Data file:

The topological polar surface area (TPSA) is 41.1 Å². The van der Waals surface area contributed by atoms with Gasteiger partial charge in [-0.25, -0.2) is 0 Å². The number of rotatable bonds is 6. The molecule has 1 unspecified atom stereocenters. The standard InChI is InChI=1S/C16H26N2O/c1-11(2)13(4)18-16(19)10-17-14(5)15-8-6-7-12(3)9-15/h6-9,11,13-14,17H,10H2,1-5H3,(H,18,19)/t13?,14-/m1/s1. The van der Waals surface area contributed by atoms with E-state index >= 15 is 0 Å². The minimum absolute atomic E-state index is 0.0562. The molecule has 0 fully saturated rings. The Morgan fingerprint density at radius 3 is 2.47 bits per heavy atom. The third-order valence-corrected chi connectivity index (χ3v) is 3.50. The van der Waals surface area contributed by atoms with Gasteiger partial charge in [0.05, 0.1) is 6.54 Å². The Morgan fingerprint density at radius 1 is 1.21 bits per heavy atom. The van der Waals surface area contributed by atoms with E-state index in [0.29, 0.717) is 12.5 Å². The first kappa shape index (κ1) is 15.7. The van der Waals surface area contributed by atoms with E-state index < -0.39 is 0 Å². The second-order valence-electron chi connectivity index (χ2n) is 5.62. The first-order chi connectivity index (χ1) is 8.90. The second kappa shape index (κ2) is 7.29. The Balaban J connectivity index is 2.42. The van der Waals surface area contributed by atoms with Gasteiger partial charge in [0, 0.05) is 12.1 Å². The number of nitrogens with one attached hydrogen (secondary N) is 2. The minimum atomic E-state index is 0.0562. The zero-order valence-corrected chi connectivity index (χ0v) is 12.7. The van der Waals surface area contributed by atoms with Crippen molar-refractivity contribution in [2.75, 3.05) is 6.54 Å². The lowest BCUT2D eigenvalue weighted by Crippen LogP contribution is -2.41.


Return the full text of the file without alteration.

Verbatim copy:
The topological polar surface area (TPSA) is 41.1 Å². The van der Waals surface area contributed by atoms with Gasteiger partial charge in [-0.25, -0.2) is 0 Å². The number of rotatable bonds is 6. The molecule has 1 unspecified atom stereocenters. The standard InChI is InChI=1S/C16H26N2O/c1-11(2)13(4)18-16(19)10-17-14(5)15-8-6-7-12(3)9-15/h6-9,11,13-14,17H,10H2,1-5H3,(H,18,19)/t13?,14-/m1/s1. The van der Waals surface area contributed by atoms with E-state index >= 15 is 0 Å². The minimum absolute atomic E-state index is 0.0562. The molecule has 0 fully saturated rings. The Morgan fingerprint density at radius 3 is 2.47 bits per heavy atom. The third-order valence-corrected chi connectivity index (χ3v) is 3.50. The van der Waals surface area contributed by atoms with Gasteiger partial charge in [0.05, 0.1) is 6.54 Å². The Morgan fingerprint density at radius 1 is 1.21 bits per heavy atom. The van der Waals surface area contributed by atoms with E-state index in [0.29, 0.717) is 12.5 Å². The first kappa shape index (κ1) is 15.7. The van der Waals surface area contributed by atoms with E-state index < -0.39 is 0 Å². The second-order valence-electron chi connectivity index (χ2n) is 5.62. The first-order chi connectivity index (χ1) is 8.90. The second kappa shape index (κ2) is 7.29. The Balaban J connectivity index is 2.42. The van der Waals surface area contributed by atoms with Gasteiger partial charge in [0, 0.05) is 12.1 Å². The number of nitrogens with one attached hydrogen (secondary N) is 2. The minimum atomic E-state index is 0.0562. The zero-order valence-corrected chi connectivity index (χ0v) is 12.7. The van der Waals surface area contributed by atoms with Crippen molar-refractivity contribution in [2.75, 3.05) is 6.54 Å². The lowest BCUT2D eigenvalue weighted by Crippen LogP contribution is -2.41.